You can use none,  Kerberos, or Ntlm here.  You will probably want to play with this some, but I will use Ntlm here.

transportType

This is Tcp or Tls as previously described

serverName

This is the name of the OCS server we will register with

serverPort

This is the port on the server we will use.  The default port for Tls it is 5061.

allowNoAuthentication

Use this setting if the server does not authenticate communications from our client.  This must be true if you use None for allowedAuthenticationProtocols.  In almost all cases, you will pass false here.

connectionManager

This is the connection manager that we must create.

endPointId

If you want to use a specific endpoint Id (also called epid) you can specify it here.  In this case I will pass null.

 

The following is how we start the BeginProcessing method.

// Get a certificate

CertificateEntry certificate = GetCertificate();

if (null == certificate)

{

return;

}

 

// Create the connection manager

_connectionManager = (RealTimeServerConnectionManager)new RealTimeServerTlsConnectionManager(

certificate.IssuerName,

ertificate.SerialNumber);

WriteVerbose("Created connection manager");

 

// Create the endpoint

_endPoint = new SipEndpoint(

_user,

      SipAuthenticationProtocols.Ntlm,

      SipTransportType.Tls,

      _serverName,

      5061,

      false,

      _connectionManager,

      null);

 

_endPoint.CredentialCache.Add(

SipEndpoint.DefaultRtcRealm,

      CredentialCache.DefaultNetworkCredentials);

WriteVerbose("Created endpoint");

After retrieving our certificate, we use it to create our connection manager.  We then use the connection manager to create our endpoint.  Finally, we update the endpoint with the currently running credentials in order to enable to endpoint to sign in.

The final thing we need to do is actually sign in.  In UCMA-speak, this is called “registering”.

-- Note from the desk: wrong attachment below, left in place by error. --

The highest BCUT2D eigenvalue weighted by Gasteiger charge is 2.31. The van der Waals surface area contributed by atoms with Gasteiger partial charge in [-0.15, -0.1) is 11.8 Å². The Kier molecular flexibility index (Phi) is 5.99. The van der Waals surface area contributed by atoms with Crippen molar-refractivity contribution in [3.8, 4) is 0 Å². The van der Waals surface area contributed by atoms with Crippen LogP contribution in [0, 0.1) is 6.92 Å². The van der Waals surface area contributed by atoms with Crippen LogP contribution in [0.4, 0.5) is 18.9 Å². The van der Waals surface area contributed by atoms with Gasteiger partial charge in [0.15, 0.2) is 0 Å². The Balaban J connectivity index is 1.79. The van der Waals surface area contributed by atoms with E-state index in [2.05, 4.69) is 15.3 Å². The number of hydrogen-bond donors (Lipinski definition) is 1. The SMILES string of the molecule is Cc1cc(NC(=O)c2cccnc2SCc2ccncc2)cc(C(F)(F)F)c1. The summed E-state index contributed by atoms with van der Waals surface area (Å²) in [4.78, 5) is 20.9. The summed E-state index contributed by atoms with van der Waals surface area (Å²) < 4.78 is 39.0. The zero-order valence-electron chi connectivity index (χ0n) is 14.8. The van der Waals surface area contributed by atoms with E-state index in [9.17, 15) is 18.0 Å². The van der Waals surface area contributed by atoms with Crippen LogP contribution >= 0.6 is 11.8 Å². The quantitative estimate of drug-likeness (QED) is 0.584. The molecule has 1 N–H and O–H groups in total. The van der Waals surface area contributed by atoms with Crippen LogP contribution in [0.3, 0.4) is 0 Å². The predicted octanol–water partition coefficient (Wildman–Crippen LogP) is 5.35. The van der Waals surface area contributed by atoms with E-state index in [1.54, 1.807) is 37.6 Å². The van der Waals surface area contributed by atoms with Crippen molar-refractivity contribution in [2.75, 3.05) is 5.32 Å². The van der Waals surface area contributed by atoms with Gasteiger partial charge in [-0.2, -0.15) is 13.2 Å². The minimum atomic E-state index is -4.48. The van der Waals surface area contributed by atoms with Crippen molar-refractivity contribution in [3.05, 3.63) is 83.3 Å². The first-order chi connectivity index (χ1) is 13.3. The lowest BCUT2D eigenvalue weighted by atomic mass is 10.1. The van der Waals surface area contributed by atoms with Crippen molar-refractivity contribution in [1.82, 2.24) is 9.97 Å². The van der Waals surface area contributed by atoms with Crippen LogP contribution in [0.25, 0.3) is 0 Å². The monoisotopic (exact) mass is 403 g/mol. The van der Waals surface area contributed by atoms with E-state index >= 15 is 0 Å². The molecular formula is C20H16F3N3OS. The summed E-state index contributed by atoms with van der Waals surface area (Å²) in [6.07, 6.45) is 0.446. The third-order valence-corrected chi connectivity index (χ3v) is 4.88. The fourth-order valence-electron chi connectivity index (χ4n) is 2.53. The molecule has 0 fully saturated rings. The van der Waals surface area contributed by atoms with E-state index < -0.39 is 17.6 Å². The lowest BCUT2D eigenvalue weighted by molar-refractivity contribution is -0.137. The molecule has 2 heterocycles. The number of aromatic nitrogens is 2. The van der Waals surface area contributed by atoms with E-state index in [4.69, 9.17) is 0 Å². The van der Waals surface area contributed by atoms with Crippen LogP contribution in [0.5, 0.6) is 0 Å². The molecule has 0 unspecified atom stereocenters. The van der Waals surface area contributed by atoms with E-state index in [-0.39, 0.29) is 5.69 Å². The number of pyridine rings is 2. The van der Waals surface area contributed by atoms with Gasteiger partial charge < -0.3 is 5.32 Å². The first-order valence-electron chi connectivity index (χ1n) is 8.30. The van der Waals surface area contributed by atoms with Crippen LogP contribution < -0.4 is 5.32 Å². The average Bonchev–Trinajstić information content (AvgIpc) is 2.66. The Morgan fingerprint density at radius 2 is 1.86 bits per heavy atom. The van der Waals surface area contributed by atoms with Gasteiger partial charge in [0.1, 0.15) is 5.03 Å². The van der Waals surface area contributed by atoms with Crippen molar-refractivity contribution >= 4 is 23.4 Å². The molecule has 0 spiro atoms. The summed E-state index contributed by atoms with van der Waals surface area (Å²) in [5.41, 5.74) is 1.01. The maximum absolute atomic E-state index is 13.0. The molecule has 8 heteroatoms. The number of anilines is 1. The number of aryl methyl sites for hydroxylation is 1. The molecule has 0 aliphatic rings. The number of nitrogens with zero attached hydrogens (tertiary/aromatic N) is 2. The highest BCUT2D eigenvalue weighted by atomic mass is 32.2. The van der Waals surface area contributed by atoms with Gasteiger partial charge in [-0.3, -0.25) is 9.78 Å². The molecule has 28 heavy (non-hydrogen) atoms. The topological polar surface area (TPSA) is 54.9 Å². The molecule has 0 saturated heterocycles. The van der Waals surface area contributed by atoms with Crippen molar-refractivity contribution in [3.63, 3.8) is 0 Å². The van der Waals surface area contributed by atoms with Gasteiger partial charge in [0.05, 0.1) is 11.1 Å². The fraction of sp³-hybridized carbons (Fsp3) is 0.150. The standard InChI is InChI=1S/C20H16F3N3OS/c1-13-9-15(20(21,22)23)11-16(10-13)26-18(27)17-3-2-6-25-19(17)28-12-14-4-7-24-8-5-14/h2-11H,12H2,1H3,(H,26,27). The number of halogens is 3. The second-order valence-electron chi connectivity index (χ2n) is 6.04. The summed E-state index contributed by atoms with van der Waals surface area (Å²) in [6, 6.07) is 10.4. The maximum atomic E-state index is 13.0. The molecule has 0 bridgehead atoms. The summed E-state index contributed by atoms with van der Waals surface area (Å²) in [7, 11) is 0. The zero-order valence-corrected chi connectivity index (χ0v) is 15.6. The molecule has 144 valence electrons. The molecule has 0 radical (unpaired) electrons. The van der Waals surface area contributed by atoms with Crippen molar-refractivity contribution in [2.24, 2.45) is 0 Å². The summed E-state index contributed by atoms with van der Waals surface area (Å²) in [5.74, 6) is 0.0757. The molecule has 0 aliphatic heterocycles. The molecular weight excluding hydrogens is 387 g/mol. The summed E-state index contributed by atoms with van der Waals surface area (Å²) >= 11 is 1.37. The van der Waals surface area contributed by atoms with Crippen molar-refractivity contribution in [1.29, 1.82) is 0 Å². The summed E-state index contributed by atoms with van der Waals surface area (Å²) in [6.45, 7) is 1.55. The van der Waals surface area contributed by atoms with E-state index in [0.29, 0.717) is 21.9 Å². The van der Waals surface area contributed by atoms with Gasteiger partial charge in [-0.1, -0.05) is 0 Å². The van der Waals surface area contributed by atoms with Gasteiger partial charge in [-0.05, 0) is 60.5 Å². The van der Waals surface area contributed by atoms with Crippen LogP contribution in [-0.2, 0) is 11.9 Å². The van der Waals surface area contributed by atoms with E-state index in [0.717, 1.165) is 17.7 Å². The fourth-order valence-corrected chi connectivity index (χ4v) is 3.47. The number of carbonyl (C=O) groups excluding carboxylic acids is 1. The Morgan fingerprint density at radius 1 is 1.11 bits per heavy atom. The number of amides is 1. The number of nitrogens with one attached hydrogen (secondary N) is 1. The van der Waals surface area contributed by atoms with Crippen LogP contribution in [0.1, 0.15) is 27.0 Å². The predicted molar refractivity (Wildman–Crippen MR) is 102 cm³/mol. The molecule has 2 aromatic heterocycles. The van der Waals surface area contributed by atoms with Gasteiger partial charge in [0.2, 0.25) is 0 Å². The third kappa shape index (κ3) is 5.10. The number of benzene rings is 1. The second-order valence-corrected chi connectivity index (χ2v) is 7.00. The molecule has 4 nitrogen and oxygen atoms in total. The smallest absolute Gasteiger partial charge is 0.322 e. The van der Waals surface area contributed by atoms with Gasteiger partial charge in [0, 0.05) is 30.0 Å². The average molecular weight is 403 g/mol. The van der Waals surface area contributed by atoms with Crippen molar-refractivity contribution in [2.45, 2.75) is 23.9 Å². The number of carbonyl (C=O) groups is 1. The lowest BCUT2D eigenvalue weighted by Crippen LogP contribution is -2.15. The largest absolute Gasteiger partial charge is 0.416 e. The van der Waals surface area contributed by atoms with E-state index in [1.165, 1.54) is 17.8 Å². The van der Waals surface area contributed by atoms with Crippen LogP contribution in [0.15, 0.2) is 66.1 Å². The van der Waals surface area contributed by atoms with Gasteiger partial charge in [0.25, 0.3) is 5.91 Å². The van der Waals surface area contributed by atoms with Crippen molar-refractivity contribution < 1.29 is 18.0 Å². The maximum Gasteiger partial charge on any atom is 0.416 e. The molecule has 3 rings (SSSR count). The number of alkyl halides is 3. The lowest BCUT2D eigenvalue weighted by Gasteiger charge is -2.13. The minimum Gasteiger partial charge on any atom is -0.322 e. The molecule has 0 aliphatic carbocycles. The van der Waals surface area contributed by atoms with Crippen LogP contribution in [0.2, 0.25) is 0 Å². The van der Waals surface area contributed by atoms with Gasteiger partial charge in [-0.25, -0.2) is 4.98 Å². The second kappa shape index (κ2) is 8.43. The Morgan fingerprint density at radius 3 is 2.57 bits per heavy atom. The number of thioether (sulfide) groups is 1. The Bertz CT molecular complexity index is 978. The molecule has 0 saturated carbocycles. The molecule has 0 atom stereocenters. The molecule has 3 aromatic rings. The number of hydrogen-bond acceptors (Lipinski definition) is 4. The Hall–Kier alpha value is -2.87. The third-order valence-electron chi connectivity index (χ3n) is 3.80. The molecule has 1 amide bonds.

// Register the endpoint

SipResponseData response =  _endPoint.EndRegister(_endPoint.BeginRegister(null, null));

WriteVerbose("Registered endpoint");

I did a big “no-no” here by performing the registration in a synchronous operation.  Later on we will create a commandlet that only uses the synchronous methods when we get to the collaboration API, but for now we will use this method.  In some respects this lends itself better to the Powershell approach as Powershell runs with more of a synchronous model.   One should never do this when creating server (or client) products.  Even in Powershell, this breaks down a bit when sending a number of messages.

To sign out, or unregister, add the following code to EndProcessing.

if (null != _endPoint)

{

_endPoint.EndUnregister(_endPoint.BeginUnregister(null, null));

      WriteVerbose("Unregistered endpoint");

}

When you run this code, you’ll see a number of logging messages but otherwise not much will happen.  Make sure to run this with –Verbose or you’ll see even less.  In the actual project’s files I have added an Xml help file that will allow you to use the help commands within Powershell.

So far our Powershell commandlet doesn’t do very much.  That will change over the next few blogs, starting with creating a signaling session in the next blog.